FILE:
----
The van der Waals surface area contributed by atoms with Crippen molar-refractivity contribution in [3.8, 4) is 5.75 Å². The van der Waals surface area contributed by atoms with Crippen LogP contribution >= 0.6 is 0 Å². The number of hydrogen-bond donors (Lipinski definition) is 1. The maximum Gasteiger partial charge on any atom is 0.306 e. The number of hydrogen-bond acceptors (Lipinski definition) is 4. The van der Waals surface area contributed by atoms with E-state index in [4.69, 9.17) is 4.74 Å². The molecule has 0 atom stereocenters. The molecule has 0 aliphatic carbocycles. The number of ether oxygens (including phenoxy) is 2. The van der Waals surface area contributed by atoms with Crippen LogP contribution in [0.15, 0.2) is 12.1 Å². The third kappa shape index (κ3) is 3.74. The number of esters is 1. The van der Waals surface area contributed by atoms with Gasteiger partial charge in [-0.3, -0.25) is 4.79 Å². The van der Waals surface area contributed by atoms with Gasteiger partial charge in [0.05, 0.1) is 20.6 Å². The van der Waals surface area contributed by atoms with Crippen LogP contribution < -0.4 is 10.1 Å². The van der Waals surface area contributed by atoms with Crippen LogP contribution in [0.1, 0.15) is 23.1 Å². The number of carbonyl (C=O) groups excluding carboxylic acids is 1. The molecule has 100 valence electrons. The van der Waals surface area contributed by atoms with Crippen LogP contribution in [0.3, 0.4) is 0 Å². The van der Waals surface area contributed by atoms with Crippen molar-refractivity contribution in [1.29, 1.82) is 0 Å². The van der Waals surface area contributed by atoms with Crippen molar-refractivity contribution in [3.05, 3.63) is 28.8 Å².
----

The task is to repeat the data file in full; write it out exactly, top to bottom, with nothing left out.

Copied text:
The van der Waals surface area contributed by atoms with Crippen molar-refractivity contribution in [3.8, 4) is 5.75 Å². The van der Waals surface area contributed by atoms with Crippen LogP contribution >= 0.6 is 0 Å². The number of hydrogen-bond donors (Lipinski definition) is 1. The maximum Gasteiger partial charge on any atom is 0.306 e. The number of hydrogen-bond acceptors (Lipinski definition) is 4. The van der Waals surface area contributed by atoms with E-state index in [4.69, 9.17) is 4.74 Å². The molecule has 0 atom stereocenters. The molecule has 0 aliphatic carbocycles. The number of ether oxygens (including phenoxy) is 2. The van der Waals surface area contributed by atoms with Crippen LogP contribution in [0.15, 0.2) is 12.1 Å². The third kappa shape index (κ3) is 3.74. The number of esters is 1. The van der Waals surface area contributed by atoms with Gasteiger partial charge in [-0.3, -0.25) is 4.79 Å². The van der Waals surface area contributed by atoms with Gasteiger partial charge in [0.05, 0.1) is 20.6 Å². The van der Waals surface area contributed by atoms with Crippen LogP contribution < -0.4 is 10.1 Å². The van der Waals surface area contributed by atoms with Crippen LogP contribution in [0.1, 0.15) is 23.1 Å². The number of carbonyl (C=O) groups excluding carboxylic acids is 1. The molecule has 100 valence electrons. The van der Waals surface area contributed by atoms with Crippen LogP contribution in [0.3, 0.4) is 0 Å². The van der Waals surface area contributed by atoms with Crippen molar-refractivity contribution in [1.29, 1.82) is 0 Å². The van der Waals surface area contributed by atoms with Crippen molar-refractivity contribution in [3.05, 3.63) is 28.8 Å².